It’s simple politics, johan. If the Left makes concessions to the Left it will be ferociously attacked from the Right. But if the Right makes those same concessions it will get only muted attacks since most of its supporters know they are never going to support the opposition, the Left.
Likewise if the Left attacks some of its own they will be isolated and get no support from elsewhere. Whereas if the Right attacked them the entire Left would be up in arms.
Exactly the same if a male interviewer attacks a female subject or vice versa.
Following on with other examples in New Zealand politics: -
Only Labour in 1984 to 1990 (and no, I don’t want to get into a debate about whether they were truly ‘Labour”) could have ever begun the process of dismantling the sheltered/fortress economy bequeathed by the first Labour government. Compare the comparative speed, and acceptance of “there is no alternative” with Margaret Thatcher tackling her ideological opponents head-on from 1979 onwards.
The reason it works is because sufficient numbers of the substantial middle ground (who are not politically alligned, and are more capable of judging a policy on its merits than die-hard and emotionally-invested partisans) are sufficiently attracted to the resulting paradigm change, so it quickly becomes the new consensus.
I think it counts as a form of “triangulation”.
The theory I get, but your Nixon/Reagan and Johnson/Carter dealings with China, has not only to do with belonging to different parties. What were the real reasons why a capitalist country like the USA would SAFELY want to invest multi-billions of dollars into a communist country?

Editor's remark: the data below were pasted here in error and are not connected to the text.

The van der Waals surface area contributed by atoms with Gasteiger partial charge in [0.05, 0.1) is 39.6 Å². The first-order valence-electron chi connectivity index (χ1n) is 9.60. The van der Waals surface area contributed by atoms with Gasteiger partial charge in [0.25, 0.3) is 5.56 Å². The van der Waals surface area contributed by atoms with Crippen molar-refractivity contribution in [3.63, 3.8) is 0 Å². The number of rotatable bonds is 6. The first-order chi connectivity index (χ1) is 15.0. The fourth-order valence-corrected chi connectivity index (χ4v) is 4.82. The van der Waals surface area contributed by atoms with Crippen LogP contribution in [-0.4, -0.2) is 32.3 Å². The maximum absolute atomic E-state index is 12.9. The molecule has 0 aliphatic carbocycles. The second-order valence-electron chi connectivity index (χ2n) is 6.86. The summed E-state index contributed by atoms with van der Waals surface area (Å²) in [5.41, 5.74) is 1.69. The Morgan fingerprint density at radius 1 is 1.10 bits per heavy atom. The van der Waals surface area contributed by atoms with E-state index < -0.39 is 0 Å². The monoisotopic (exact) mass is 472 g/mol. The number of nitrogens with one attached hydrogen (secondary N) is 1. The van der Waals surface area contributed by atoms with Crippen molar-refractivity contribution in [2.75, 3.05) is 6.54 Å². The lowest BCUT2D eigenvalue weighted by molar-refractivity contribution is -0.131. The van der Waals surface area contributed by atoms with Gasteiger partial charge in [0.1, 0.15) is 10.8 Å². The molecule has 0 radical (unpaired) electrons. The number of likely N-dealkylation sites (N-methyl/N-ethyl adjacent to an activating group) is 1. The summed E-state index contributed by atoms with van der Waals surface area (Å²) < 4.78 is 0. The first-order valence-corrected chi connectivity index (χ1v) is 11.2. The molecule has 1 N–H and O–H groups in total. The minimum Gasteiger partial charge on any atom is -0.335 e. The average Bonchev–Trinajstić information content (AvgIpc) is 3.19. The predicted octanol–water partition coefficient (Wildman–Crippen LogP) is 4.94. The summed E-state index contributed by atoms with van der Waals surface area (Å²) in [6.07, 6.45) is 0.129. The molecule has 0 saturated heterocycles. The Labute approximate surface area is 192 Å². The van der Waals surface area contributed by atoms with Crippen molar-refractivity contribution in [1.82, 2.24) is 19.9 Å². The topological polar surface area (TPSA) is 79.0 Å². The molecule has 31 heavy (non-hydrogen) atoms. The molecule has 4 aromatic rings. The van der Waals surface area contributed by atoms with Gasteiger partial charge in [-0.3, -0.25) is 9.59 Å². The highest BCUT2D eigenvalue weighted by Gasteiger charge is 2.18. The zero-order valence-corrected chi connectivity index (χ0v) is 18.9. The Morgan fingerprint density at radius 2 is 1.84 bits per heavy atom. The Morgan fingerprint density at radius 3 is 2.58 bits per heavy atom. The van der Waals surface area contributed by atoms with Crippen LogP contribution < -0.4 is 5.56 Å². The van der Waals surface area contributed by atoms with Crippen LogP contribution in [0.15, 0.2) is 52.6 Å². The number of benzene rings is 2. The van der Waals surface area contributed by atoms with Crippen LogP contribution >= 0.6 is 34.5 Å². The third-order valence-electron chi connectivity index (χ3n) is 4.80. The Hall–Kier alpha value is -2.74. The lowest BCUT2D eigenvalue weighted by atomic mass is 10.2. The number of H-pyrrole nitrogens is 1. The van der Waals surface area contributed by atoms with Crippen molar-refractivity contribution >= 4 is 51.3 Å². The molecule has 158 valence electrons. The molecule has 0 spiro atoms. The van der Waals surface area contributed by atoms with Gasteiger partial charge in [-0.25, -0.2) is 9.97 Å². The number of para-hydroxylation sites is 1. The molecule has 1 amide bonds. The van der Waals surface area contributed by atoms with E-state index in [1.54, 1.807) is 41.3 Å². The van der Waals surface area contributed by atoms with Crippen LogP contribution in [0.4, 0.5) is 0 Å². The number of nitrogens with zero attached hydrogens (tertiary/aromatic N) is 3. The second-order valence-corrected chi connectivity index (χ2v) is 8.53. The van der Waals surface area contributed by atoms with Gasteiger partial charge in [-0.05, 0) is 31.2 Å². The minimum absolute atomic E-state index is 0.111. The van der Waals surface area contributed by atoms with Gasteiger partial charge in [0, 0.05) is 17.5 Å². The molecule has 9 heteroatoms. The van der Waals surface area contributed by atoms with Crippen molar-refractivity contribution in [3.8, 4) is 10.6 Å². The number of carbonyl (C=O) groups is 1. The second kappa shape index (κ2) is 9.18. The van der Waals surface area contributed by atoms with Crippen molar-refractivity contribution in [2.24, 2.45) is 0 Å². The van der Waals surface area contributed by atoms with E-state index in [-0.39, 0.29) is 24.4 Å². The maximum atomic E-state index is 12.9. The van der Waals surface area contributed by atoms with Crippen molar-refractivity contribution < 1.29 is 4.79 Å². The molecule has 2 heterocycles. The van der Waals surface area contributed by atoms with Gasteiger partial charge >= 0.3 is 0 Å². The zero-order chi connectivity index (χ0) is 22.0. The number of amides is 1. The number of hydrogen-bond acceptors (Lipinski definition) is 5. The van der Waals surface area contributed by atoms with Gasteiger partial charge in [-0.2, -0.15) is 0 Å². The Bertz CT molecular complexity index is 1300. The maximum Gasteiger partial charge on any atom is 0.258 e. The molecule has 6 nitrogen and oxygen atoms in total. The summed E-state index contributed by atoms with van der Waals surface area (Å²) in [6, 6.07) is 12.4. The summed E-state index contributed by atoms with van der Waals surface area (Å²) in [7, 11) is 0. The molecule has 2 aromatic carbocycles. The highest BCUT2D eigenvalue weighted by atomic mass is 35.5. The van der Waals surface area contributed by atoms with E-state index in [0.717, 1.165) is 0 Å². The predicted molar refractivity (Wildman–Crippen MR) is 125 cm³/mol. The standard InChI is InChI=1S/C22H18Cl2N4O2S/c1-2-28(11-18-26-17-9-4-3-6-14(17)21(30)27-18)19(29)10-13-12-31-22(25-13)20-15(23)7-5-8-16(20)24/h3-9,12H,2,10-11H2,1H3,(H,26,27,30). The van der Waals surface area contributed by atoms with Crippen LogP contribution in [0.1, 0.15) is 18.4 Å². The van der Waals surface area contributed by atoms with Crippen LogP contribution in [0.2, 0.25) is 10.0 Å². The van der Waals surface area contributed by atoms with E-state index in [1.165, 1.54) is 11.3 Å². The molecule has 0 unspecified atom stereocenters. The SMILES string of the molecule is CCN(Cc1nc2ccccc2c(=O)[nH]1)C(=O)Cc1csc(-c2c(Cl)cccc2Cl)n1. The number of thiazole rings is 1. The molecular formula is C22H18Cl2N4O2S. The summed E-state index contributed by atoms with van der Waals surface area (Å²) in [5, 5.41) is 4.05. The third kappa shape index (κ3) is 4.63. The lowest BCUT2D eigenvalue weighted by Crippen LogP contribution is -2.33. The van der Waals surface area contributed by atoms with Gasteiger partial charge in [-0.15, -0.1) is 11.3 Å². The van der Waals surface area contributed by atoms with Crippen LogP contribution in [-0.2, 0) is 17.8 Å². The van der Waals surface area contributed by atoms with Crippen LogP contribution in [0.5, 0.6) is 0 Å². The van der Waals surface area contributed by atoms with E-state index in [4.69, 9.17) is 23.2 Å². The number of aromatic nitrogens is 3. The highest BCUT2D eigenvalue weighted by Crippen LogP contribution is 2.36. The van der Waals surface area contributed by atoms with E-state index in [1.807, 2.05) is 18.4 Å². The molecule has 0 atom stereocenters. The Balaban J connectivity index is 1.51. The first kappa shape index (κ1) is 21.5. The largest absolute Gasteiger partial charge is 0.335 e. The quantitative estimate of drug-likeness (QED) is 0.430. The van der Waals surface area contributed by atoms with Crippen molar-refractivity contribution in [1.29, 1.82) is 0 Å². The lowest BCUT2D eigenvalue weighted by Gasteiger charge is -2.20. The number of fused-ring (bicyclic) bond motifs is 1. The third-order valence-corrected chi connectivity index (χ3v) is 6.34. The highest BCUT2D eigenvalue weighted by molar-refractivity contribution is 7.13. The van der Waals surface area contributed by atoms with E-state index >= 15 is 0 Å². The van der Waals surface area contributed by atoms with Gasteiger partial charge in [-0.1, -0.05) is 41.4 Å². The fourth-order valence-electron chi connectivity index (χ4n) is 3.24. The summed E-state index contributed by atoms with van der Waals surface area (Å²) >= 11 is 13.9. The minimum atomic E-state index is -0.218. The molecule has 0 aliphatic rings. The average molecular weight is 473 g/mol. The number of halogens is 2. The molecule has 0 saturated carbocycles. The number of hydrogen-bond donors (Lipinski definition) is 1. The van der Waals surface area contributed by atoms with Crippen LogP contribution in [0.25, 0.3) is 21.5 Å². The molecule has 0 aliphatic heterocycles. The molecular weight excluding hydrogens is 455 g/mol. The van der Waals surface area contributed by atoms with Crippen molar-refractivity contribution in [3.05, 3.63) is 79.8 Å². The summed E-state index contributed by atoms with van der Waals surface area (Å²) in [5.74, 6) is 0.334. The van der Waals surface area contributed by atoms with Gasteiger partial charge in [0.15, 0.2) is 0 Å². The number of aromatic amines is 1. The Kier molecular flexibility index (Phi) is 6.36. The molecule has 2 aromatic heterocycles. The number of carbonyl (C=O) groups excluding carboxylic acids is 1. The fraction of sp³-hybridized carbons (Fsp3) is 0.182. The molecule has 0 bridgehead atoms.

That’s a whole different subject, johan, and we’d have to hijack this blog to do it any justice.
“The values of the National Party are what I stand for”
Grow up Kat.
I read that Smalley was uncomfortable with those two questions she was told to ask. Why?
Perhaps because she rightly anticipated reaction from various quarters.
It is quite amusing to see the Right (if that is the right description for Henare and Jones) adopting the PC outrage of the Left on this little storm in a teacup.
Vaguely on the same topic: “my personal politics are to the far left”. I’m unconvinced. Left yes; far left – I don’t think so. You have far too much life experience running your own business and making your own path for that blinkered and limiting ideology.
“It is quite amusing to see the Right (if that is the right description for Henare and Jones) adopting the PC outrage of the Left on this little storm in a teacup”.
Isn’t pretty, is it? I’ve long thought it is a regrettable habit picked up from the rabid (as oppossed to the considered) American right wing.
Listen to Fox (if you must) or dip into the ‘musings’ of an Ann Coulter, and 80% of their schtick is the adoption of a reversed hegemony – “the liberals/left are misusing and abusing their power to disenfranchise and cheat conservatives”.